The Illness of Isolation

This is a very big day in the Miller house.  One year ago today, at approximately 5 pm, a doctor entered my room at Tampa General Hospital and asked me some awkward questions about my height and why I was in the hospital.  After he left my room my nurse hurried back in and asked me what the doctor had told me.  Since the doctor hadn’t told me anything, I had nothing to share.  My nurse then informed me that Vitamin K had been ordered, which would counteract the effects of my blood thinner.  This is the first step that would be taken to prepare me for transplant.  An hour later it was official when a Transplant Coordinator came into my room with the paperwork.  I would be receiving the gift of a new heart the following morning.

Yesterday I returned to the scene of, not the crime, but the miracle, for my one year appointment.  Oh, how the world has changed in one year!  Last year, as I spent six weeks in the hospital waiting for a heart, I enjoyed regular visits from my family and countless friends.  I was able to walk around the cardiac critical care unit whenever I wanted and I was even able to occasionally leave the unit and sit in a surgical waiting room overlooking Tampa Bay.  When the time came for my transplant, my entire family was there to send me off and was waiting for my when I woke up.  My wife and daughters were able to be with me every single moment of the ten days that I needed to recover.

My heart goes out to anyone going through a a medical situation right now.  For yesterday my wife had to drop me off outside of the hospital.  I was the only one allowed to enter the facility.  And I could only enter after testing negative for COVID-19, having my temperature taken and answering several questions.  I waited in a weirdly redesigned waiting room, because everyone had to stay six feet apart.  It was a silent place because everybody was alone and all masked up.  I never realized how much personal expression of humanity is lost when you can only see someone’s eyes.  Many people didn’t know what to do and required special assistance because they had nobody with them to help navigate the process. Then there was the one staff person whose sole job was to constantly circle the area and disinfect every surface that anyone touched.  It was a little surreal as I watched all of this from behind my mask.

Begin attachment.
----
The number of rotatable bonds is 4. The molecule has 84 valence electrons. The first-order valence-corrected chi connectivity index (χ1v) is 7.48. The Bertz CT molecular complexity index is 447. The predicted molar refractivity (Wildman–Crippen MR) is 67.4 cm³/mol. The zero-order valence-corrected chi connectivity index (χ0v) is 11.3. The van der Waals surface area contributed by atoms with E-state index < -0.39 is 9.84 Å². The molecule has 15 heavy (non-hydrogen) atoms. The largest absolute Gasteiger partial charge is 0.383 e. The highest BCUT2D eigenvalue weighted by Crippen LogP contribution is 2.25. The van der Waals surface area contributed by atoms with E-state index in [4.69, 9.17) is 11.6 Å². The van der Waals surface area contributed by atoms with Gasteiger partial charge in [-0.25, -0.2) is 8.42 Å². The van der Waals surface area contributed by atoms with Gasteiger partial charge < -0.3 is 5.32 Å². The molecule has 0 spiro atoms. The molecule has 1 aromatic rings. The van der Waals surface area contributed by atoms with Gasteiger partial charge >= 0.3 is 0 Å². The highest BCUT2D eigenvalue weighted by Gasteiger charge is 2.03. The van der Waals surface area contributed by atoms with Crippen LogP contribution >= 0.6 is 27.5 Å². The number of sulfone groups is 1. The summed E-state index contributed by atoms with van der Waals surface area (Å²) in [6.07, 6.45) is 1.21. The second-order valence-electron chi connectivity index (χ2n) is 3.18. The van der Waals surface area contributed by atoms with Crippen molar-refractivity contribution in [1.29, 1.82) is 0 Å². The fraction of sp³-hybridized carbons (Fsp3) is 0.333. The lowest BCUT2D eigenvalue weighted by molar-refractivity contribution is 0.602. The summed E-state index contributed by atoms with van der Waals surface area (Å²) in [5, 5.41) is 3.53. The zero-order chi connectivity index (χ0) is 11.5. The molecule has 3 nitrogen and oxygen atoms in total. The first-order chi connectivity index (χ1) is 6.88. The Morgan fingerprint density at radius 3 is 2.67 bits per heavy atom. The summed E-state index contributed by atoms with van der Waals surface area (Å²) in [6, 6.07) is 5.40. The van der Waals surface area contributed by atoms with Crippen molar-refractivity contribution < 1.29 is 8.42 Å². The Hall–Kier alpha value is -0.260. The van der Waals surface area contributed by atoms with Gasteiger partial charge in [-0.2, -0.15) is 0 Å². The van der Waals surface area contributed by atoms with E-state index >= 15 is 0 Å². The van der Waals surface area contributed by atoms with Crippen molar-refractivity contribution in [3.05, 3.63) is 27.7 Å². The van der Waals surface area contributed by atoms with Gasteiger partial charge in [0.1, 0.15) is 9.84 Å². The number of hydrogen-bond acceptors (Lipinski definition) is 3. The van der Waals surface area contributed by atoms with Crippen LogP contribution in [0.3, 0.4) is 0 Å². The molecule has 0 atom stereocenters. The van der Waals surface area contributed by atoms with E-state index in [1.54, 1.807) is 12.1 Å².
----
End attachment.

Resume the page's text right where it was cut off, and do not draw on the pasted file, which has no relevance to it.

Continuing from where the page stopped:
After I meet with a nurse. did my vitals and had an EKG I was sent to another part of the hospital to have an echo.  Getting from the Transplant Clinic to my echo was a trip that I had made several times before, but this time the route was very different.  I had to exit the building I was in and make my way to the main entrance to the hospital. I stood outside the entrance as I waited for my turn to have my temperature taken again and another visitor pass to replace the one that was already stuck to my chest.  This one declared that I was clear to enter the hospital.  As I waited in this line several people pulled up and dropped off loved ones, said good bye at the curb and watched as they entered the queue.  My heart went out to one daughter who was dropping off her elderly father and asking the hospital attendant, that met them with a wheelchair, to make sure that someone calls her when he was done because he gets easily confused.  I will never forget watching her pulling away blowing kisses as her father looked so frail and little in his wheelchair.

The thing that most of us don’t consider, when it comes to COVID-19, is that this virus is not only dangerous to older people and others with compromised immune systems, but that it is a virus that causes anyone who is dealing with any health issue to be isolated.  There is nothing worse than being sick, except being sick and alone.  I would have probably gone crazy if I had to spend six weeks in the hospital with no visitors.  My recovery would have taken so much longer if I would have had to struggle through the days after my transplant all alone.  It was the loving support and constant presence of my family that gave me the get-up-and-go that I needed to push through the physical and mental challenges that come with a heart transplant.  All I could think about yesterday, as I laid all alone in recovery after my procedure, is how sad it is for all of the people in this hospital and hospitals around the world, that are all alone in the time that they need personal connection the most.

As we think about this pandemic, as we think about racism, as we think about the economy, as we think about the upcoming elections, as we think about the future, we are being forced to think about connections.  Isolation is horrible when it comes to illness, race relations, the economy, politics and the future.  Yet, isolation is what so many of us are experiencing right now.  May we all join together and pray for connection.  May we pray for connection for all of the people in our world who are suffering alone through any kind of illness.  May we pray for connection for all of the people who look at the color of someone’s skin, or the color of someone’s uniform, and make a harsh judgement of them as people.  May we pray for connection for all of the people who are seeking employment.  May we pray for connection for all of the people who feel disconnected from our political system.  May we pray for connection for all of the people in our world who don’t see any light right now.